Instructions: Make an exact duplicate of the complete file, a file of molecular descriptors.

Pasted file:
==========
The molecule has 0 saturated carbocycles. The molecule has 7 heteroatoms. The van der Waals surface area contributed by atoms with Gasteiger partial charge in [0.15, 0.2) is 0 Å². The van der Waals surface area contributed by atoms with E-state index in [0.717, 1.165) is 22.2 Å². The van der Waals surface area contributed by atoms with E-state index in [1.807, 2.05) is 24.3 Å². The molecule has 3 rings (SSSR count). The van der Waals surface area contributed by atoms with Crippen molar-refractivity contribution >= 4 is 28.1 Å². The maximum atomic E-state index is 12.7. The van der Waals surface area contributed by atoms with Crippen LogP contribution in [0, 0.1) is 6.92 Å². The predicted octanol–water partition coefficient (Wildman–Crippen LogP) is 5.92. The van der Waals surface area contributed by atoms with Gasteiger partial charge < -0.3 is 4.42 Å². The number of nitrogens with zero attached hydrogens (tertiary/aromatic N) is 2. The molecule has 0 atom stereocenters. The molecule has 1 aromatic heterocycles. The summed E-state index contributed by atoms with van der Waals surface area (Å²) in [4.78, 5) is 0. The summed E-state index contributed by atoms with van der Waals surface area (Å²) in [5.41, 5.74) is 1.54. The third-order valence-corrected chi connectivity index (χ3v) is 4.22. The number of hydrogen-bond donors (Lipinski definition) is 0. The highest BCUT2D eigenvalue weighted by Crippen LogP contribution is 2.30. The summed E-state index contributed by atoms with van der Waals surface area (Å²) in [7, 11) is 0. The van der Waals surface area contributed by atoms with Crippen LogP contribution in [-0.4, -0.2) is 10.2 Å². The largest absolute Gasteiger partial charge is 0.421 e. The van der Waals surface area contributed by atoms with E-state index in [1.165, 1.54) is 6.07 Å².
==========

The molecule has 0 saturated carbocycles. The molecule has 7 heteroatoms. The van der Waals surface area contributed by atoms with Gasteiger partial charge in [0.15, 0.2) is 0 Å². The van der Waals surface area contributed by atoms with E-state index in [0.717, 1.165) is 22.2 Å². The van der Waals surface area contributed by atoms with E-state index in [1.807, 2.05) is 24.3 Å². The molecule has 3 rings (SSSR count). The van der Waals surface area contributed by atoms with Crippen molar-refractivity contribution >= 4 is 28.1 Å². The maximum atomic E-state index is 12.7. The van der Waals surface area contributed by atoms with Crippen LogP contribution in [0, 0.1) is 6.92 Å². The predicted octanol–water partition coefficient (Wildman–Crippen LogP) is 5.92. The van der Waals surface area contributed by atoms with Gasteiger partial charge < -0.3 is 4.42 Å². The number of nitrogens with zero attached hydrogens (tertiary/aromatic N) is 2. The molecule has 0 atom stereocenters. The molecule has 1 aromatic heterocycles. The summed E-state index contributed by atoms with van der Waals surface area (Å²) in [4.78, 5) is 0. The summed E-state index contributed by atoms with van der Waals surface area (Å²) in [5.41, 5.74) is 1.54. The third-order valence-corrected chi connectivity index (χ3v) is 4.22. The number of hydrogen-bond donors (Lipinski definition) is 0. The highest BCUT2D eigenvalue weighted by Crippen LogP contribution is 2.30. The summed E-state index contributed by atoms with van der Waals surface area (Å²) in [7, 11) is 0. The van der Waals surface area contributed by atoms with Crippen LogP contribution in [-0.4, -0.2) is 10.2 Å². The largest absolute Gasteiger partial charge is 0.421 e. The van der Waals surface area contributed by atoms with E-state index in [1.165, 1.54) is 6.07 Å².